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Home Ministry rejects HRP’s registration

 | April 3, 2012

The Human Rights Party (HRP) will file its third application for judicial review within 40 days following yet another rejection by the authorities.

KUALA LUMPUR: The Home Ministry today rejected the Human Rights Party’s (HRP) application to be registered as a political entity, more than a month after the KL High Court ordered the ministry to decide on the matter.

Last August, the Registrar of Societies (ROS) rejected HRP’s application, which was submitted in November 2010, on the grounds that the application was not in order and that the party’s constitution did not meet its requirements.

HRP objected to both these claims and took the matter to court. In objecting to ROS’s rejection, the party said that its constitution was 99% similar to the “tried-and-tested constitution” of the 46-year-old DAP and that ROS had refused to state exactly what needed to be corrected in their application.

In a press statement released today HRP pro-tem secretary-general, P Uthayakumar, described the Home Ministry’s decision to reject their application as “historic”.

He said HRP is the country’s first political party to have been rejected. He also accused the government of being politically motivated in reaching this decision.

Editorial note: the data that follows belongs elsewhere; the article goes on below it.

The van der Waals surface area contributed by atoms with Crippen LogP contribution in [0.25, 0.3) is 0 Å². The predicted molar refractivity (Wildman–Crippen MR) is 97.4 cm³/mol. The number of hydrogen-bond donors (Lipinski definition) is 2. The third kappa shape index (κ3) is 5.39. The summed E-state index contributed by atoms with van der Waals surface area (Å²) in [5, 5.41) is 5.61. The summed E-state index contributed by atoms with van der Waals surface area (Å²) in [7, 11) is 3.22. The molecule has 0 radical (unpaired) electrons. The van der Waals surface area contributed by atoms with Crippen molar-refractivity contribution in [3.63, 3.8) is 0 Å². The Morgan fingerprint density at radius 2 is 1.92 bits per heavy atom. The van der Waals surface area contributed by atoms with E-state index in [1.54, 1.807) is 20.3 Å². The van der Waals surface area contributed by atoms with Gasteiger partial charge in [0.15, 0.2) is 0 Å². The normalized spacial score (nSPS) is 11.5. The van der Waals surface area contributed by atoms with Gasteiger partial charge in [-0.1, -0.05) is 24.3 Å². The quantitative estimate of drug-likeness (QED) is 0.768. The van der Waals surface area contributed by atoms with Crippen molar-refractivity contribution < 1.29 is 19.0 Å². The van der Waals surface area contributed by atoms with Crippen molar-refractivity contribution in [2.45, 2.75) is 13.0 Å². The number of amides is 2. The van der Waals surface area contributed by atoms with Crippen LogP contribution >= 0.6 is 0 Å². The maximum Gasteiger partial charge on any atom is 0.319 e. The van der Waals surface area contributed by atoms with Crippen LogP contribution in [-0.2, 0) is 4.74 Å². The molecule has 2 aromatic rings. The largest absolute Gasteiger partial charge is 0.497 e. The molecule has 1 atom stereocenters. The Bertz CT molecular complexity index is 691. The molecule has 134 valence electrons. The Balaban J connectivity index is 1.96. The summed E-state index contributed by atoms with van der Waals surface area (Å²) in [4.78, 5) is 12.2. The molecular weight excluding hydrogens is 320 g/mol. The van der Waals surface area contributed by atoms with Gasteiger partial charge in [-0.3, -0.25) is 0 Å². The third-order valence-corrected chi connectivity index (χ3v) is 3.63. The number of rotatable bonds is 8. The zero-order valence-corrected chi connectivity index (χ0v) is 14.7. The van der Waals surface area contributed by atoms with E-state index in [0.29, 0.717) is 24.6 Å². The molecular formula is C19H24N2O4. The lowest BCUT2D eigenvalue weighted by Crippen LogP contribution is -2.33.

“This male-fide decision is aimed at stopping HRP from championing equal rights and opportunities especially for the Indian poor, and from contesting in the 13th general election.

“The decision is also in retaliation against (Hindu Rights Action Force) Hindraf for smashing a watermelon at the doorsteps of Putrajaya last week in a mockery of Prime Minister, Najib Tun Razak’s ‘nambikei’, he said alluding to the party’s action’s last week.

On March 25, Hindraf smashed a watermelon with the words ‘nambikei’ written on it during a protest at the Prime Minister’s Office to emphasis how the government had broken the Indian community’s trust.

Uthayakumar pointed out that HRP has been awaiting registration for 13 years since it first applied for the registration of Parti Reformasi Insan Malaysia (the predecessor of HRP) in 2000.

But he added that this latest setback would not stop them from filing its third application for a judicial review within 40 days.

“It’s not so much a matter of belief that justice will be served by the 1Malaysia judiciary but more of a matter of principle,” Uthayakumar said.

“A total of 46,871 NGOs – the latest being Angkatan Amanah Merdeka (Amanah) – have been registered with ease. Only Hindraf and HRP have been rejected. Does the government fear the resurgence of Hindraf?” he questioned.


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